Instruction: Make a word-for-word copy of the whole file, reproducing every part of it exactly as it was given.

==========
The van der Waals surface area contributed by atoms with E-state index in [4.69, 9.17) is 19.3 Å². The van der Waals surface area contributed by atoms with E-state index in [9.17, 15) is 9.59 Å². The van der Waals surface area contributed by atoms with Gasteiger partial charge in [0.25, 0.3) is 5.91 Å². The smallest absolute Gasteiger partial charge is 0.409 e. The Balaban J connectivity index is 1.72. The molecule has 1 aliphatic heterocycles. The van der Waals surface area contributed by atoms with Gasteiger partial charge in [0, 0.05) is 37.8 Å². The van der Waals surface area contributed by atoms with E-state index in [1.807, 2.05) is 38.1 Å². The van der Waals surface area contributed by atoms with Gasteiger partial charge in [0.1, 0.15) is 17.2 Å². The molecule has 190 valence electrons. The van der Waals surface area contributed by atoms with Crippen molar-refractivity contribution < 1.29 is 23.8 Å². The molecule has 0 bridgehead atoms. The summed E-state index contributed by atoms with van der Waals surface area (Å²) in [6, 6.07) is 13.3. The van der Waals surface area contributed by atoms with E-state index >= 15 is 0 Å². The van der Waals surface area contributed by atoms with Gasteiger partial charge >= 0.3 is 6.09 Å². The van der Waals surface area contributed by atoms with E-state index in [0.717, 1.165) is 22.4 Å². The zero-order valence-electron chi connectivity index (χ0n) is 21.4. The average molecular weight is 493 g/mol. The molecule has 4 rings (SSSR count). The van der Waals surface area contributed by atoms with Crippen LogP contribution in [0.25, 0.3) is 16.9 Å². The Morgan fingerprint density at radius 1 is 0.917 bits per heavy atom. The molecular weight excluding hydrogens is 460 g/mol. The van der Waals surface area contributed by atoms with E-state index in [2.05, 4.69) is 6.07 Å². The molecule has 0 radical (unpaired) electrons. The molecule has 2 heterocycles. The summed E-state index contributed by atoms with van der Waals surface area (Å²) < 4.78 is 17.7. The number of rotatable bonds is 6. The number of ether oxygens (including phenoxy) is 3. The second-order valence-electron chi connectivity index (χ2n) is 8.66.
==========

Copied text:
The van der Waals surface area contributed by atoms with E-state index in [4.69, 9.17) is 19.3 Å². The van der Waals surface area contributed by atoms with E-state index in [9.17, 15) is 9.59 Å². The van der Waals surface area contributed by atoms with Gasteiger partial charge in [0.25, 0.3) is 5.91 Å². The smallest absolute Gasteiger partial charge is 0.409 e. The Balaban J connectivity index is 1.72. The molecule has 1 aliphatic heterocycles. The van der Waals surface area contributed by atoms with Gasteiger partial charge in [0, 0.05) is 37.8 Å². The van der Waals surface area contributed by atoms with E-state index in [1.807, 2.05) is 38.1 Å². The van der Waals surface area contributed by atoms with Gasteiger partial charge in [0.1, 0.15) is 17.2 Å². The molecule has 190 valence electrons. The van der Waals surface area contributed by atoms with Crippen molar-refractivity contribution < 1.29 is 23.8 Å². The molecule has 0 bridgehead atoms. The summed E-state index contributed by atoms with van der Waals surface area (Å²) in [6, 6.07) is 13.3. The van der Waals surface area contributed by atoms with E-state index >= 15 is 0 Å². The van der Waals surface area contributed by atoms with Gasteiger partial charge >= 0.3 is 6.09 Å². The van der Waals surface area contributed by atoms with E-state index in [0.717, 1.165) is 22.4 Å². The zero-order valence-electron chi connectivity index (χ0n) is 21.4. The average molecular weight is 493 g/mol. The molecule has 4 rings (SSSR count). The van der Waals surface area contributed by atoms with Crippen LogP contribution in [0.25, 0.3) is 16.9 Å². The Morgan fingerprint density at radius 1 is 0.917 bits per heavy atom. The molecular weight excluding hydrogens is 460 g/mol. The van der Waals surface area contributed by atoms with E-state index in [2.05, 4.69) is 6.07 Å². The molecule has 0 radical (unpaired) electrons. The molecule has 2 heterocycles. The summed E-state index contributed by atoms with van der Waals surface area (Å²) < 4.78 is 17.7. The number of rotatable bonds is 6. The number of ether oxygens (including phenoxy) is 3. The second-order valence-electron chi connectivity index (χ2n) is 8.66.